Setback to private finance projects if FSA regulates special purpose vehicles
Private finance initiative (PFI) projects are being put in jeopardy because of regulatory concerns.
The special purpose vehicles (SPVs), which purchase insurance on behalf of parties involved in PFI projects, are believed to be carrying out regulated activities and will therefore have to apply for FSA authorisation.
One Lloyd's broker said: "The jury's still out with regard to whether SPVs will have to be regulated."
He added that if the FSA decided to regulate SPVs arranging insurance for PFI projects it would place a huge burden on insurance brokers.
"If they have to be regulated, it creates huge problems for us as we'd have to take them under our wing as they [SPVs] are not insurance professionals".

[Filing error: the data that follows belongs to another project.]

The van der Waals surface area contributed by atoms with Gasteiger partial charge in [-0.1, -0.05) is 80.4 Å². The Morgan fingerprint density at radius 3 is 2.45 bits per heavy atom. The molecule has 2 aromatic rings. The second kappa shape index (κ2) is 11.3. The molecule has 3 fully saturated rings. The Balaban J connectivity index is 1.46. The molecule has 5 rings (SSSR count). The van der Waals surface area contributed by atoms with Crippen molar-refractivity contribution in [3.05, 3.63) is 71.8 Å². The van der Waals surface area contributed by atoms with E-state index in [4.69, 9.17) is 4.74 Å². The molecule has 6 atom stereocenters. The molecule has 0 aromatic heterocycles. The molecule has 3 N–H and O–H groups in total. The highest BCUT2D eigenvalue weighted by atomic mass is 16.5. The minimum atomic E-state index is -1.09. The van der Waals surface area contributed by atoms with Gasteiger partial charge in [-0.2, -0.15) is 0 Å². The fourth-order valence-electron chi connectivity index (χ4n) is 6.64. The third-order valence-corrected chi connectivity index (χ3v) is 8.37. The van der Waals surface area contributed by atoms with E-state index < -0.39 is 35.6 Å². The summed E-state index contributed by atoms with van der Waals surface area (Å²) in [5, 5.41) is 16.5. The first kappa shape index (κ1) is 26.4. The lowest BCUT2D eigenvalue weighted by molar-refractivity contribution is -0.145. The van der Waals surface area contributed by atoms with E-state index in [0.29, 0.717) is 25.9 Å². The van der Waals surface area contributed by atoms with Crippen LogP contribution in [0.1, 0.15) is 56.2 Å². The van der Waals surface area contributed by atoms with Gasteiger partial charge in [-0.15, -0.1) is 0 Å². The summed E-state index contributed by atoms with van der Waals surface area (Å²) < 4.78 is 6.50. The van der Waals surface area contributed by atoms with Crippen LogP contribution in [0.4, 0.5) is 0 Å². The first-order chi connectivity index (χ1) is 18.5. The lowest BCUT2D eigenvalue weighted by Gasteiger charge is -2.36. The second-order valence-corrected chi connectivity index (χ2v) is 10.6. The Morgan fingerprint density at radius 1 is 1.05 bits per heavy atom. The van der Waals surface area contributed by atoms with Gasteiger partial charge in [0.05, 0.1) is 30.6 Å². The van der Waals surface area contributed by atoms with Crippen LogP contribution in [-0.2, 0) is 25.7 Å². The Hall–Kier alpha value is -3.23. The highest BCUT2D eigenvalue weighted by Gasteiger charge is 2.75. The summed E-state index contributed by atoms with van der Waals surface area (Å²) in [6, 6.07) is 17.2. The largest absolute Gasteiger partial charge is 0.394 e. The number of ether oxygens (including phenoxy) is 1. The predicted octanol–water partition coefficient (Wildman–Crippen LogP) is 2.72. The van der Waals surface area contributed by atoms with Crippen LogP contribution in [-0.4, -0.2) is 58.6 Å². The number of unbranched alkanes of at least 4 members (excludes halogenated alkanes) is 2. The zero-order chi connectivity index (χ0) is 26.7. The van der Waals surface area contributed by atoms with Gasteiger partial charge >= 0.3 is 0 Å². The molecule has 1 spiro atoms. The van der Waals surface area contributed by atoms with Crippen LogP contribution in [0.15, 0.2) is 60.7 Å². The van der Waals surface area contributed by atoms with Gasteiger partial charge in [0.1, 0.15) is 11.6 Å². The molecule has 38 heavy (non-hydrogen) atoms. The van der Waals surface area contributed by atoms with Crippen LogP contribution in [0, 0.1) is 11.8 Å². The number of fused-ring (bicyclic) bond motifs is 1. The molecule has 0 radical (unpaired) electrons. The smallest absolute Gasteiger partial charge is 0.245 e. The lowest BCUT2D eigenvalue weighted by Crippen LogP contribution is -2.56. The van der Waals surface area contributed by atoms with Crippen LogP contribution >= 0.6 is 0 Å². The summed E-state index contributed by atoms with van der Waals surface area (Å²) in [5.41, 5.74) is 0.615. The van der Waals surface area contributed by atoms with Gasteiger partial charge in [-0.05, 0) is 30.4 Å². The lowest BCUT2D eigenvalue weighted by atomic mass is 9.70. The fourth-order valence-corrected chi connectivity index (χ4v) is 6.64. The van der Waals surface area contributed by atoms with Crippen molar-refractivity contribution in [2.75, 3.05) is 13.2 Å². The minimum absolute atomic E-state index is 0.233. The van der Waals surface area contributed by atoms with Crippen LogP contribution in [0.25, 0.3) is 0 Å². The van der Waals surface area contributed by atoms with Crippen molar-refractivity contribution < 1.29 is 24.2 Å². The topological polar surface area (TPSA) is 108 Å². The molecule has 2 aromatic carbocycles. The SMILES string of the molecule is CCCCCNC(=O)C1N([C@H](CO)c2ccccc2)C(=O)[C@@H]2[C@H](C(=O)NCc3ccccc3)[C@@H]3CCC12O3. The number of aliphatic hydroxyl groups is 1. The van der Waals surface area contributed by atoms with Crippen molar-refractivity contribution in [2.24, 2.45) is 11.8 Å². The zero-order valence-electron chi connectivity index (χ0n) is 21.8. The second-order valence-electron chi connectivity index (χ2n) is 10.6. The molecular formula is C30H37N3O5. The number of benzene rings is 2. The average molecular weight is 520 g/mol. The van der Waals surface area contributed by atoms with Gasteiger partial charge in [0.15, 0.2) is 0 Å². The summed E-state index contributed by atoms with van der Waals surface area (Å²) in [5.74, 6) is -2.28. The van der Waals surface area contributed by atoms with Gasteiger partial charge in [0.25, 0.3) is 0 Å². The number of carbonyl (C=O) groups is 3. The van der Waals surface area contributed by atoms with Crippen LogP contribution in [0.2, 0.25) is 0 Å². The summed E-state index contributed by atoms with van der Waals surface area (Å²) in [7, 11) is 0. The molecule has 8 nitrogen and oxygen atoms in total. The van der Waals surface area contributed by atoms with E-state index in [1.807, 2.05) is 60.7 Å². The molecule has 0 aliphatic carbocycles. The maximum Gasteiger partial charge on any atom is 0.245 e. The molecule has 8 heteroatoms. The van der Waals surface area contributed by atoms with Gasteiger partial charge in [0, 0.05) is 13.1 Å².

Cameron Smith, partner of law firm Ashurst, said that the funding for upcoming PFI projects could be withdrawn if the issue was not clarified soon.
"[Fund suppliers] may not be prepared to lend funds until this is clarified," he said.
Smith added that one PFI project had recently been delayed at the final stage because the issue of regulating SPVs arose.
The London Market Brokers' Committee recently wrote to the FSA to seek guidance on the issue.
In its response, the FSA said: "It seems likely that such SPV's [which arrange insurance on behalf of itself, its subcontractors and client] will be carrying on regulated activities."
But the issue is complicated by the fact the FSA states that SPVs are not to be regarded as carrying out insurance mediation activity unless the people involved are "pursuing the activity for remuneration".
Smith said: "For PFI deals currently being negotiated, it is suggested that project companies write to the FSA for guidance."